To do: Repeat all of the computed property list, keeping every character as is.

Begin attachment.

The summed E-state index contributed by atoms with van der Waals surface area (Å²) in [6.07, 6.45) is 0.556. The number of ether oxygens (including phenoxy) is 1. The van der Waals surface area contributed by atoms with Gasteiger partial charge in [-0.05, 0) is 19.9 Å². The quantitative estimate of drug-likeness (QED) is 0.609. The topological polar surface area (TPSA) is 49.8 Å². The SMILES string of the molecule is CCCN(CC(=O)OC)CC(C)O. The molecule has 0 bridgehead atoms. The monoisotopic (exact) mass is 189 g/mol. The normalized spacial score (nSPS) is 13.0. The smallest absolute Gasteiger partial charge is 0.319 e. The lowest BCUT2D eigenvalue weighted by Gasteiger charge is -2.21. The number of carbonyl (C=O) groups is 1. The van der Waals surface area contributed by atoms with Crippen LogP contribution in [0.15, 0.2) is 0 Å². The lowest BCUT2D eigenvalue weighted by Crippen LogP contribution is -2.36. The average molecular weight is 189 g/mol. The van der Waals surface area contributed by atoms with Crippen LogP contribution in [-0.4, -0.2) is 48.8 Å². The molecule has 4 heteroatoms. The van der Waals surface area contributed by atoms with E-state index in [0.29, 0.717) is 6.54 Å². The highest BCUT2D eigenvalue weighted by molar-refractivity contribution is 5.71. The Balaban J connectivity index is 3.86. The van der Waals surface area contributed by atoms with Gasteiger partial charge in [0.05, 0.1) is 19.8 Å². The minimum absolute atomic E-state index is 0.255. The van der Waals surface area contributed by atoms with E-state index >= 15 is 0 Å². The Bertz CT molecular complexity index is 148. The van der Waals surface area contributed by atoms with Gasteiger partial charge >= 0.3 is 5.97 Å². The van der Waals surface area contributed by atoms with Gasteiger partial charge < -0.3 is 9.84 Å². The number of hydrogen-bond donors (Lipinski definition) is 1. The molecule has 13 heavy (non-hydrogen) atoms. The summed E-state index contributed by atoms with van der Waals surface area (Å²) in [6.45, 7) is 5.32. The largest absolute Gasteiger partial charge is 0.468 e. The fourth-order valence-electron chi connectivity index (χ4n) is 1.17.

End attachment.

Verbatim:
The summed E-state index contributed by atoms with van der Waals surface area (Å²) in [6.07, 6.45) is 0.556. The number of ether oxygens (including phenoxy) is 1. The van der Waals surface area contributed by atoms with Gasteiger partial charge in [-0.05, 0) is 19.9 Å². The quantitative estimate of drug-likeness (QED) is 0.609. The topological polar surface area (TPSA) is 49.8 Å². The SMILES string of the molecule is CCCN(CC(=O)OC)CC(C)O. The molecule has 0 bridgehead atoms. The monoisotopic (exact) mass is 189 g/mol. The normalized spacial score (nSPS) is 13.0. The smallest absolute Gasteiger partial charge is 0.319 e. The lowest BCUT2D eigenvalue weighted by Gasteiger charge is -2.21. The number of carbonyl (C=O) groups is 1. The van der Waals surface area contributed by atoms with Crippen LogP contribution in [0.15, 0.2) is 0 Å². The lowest BCUT2D eigenvalue weighted by Crippen LogP contribution is -2.36. The average molecular weight is 189 g/mol. The van der Waals surface area contributed by atoms with Crippen LogP contribution in [-0.4, -0.2) is 48.8 Å². The molecule has 4 heteroatoms. The van der Waals surface area contributed by atoms with E-state index in [0.29, 0.717) is 6.54 Å². The highest BCUT2D eigenvalue weighted by molar-refractivity contribution is 5.71. The Balaban J connectivity index is 3.86. The van der Waals surface area contributed by atoms with Gasteiger partial charge in [0.05, 0.1) is 19.8 Å². The minimum absolute atomic E-state index is 0.255. The van der Waals surface area contributed by atoms with E-state index >= 15 is 0 Å². The Bertz CT molecular complexity index is 148. The van der Waals surface area contributed by atoms with Gasteiger partial charge >= 0.3 is 5.97 Å². The van der Waals surface area contributed by atoms with Gasteiger partial charge < -0.3 is 9.84 Å². The number of hydrogen-bond donors (Lipinski definition) is 1. The molecule has 13 heavy (non-hydrogen) atoms. The summed E-state index contributed by atoms with van der Waals surface area (Å²) in [6.45, 7) is 5.32. The largest absolute Gasteiger partial charge is 0.468 e. The fourth-order valence-electron chi connectivity index (χ4n) is 1.17.